I’m not saying this to be morbid or dark. This is not an elegy (though I reserve the right to be elegiac). These are not meditations on physical, eternal death. These are reflections on the conceptual deaths that bring forth resurrection.
The chapter titled “Christian Marriage” in Mere Christianity has probably been the most influential chapter on my life of any book I have ever read. It has shaped my attitude towards friendships. Towards politics. But perhaps most notable, it has changed my attitude towards passions. In it, C.S. Lewis writes,
The sort of thrill a boy has at the first idea of flying will not go on when he has joined the R.A.F. and is really learning to fly. The thrill you feel on first seeing some delightful place dies away when you really go to live there. Does this mean it would be better not to learn to fly and not to live in the beautiful place? By no means. In both cases, if you go through with it, the dying away of the first thrill will be compensated for by a quieter and more lasting kind of interest.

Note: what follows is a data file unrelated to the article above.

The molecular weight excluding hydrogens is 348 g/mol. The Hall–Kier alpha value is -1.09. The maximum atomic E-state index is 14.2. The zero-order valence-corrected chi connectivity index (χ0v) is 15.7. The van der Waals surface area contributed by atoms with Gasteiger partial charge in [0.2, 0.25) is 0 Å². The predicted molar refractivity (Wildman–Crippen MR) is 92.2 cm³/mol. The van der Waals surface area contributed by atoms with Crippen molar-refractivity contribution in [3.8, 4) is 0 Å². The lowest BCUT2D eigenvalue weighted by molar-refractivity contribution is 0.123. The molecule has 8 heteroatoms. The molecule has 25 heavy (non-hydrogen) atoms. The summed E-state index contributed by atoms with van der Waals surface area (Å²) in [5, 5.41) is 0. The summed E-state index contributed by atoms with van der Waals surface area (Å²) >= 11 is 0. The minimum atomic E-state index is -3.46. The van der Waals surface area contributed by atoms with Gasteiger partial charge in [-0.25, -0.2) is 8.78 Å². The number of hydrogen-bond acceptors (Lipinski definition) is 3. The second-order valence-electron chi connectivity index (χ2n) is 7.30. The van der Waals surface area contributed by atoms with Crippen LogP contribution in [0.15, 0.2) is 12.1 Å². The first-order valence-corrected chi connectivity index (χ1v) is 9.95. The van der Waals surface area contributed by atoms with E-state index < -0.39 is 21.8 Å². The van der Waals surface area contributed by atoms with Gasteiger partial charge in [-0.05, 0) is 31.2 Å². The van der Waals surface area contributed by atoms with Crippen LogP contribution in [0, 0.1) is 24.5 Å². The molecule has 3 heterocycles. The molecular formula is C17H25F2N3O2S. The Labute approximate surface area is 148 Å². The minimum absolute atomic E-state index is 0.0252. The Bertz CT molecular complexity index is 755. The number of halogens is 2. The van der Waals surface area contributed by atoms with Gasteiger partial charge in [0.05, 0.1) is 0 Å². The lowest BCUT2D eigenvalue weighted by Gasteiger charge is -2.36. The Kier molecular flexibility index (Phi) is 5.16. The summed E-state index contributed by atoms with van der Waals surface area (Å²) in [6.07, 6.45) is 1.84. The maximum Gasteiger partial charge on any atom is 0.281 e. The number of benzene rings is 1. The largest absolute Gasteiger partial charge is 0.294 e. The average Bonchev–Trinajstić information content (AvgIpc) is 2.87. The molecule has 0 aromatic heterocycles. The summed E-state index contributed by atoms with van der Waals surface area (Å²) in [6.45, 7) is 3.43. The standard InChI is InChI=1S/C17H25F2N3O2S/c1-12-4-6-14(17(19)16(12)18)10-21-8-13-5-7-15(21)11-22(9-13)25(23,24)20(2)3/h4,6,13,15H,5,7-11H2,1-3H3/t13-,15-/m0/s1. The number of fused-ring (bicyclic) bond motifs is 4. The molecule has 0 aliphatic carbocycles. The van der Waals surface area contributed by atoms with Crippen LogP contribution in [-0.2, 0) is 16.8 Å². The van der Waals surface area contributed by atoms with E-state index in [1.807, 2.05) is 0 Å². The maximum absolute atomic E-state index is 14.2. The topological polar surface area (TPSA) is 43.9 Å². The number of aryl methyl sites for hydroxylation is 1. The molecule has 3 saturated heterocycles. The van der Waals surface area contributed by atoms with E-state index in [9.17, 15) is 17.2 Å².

Travails lead to birth and rebirth, death leads to resurrection. 2nd Timothy 2:11 says, “If we have died with Christ, we also will live with him.”
After waiting around for something like 10,000 days, I finally turned thirty this year. And today it more true in my life than ever: passions and interests die away and make way for new ones. This blog is my avenue for exploring that.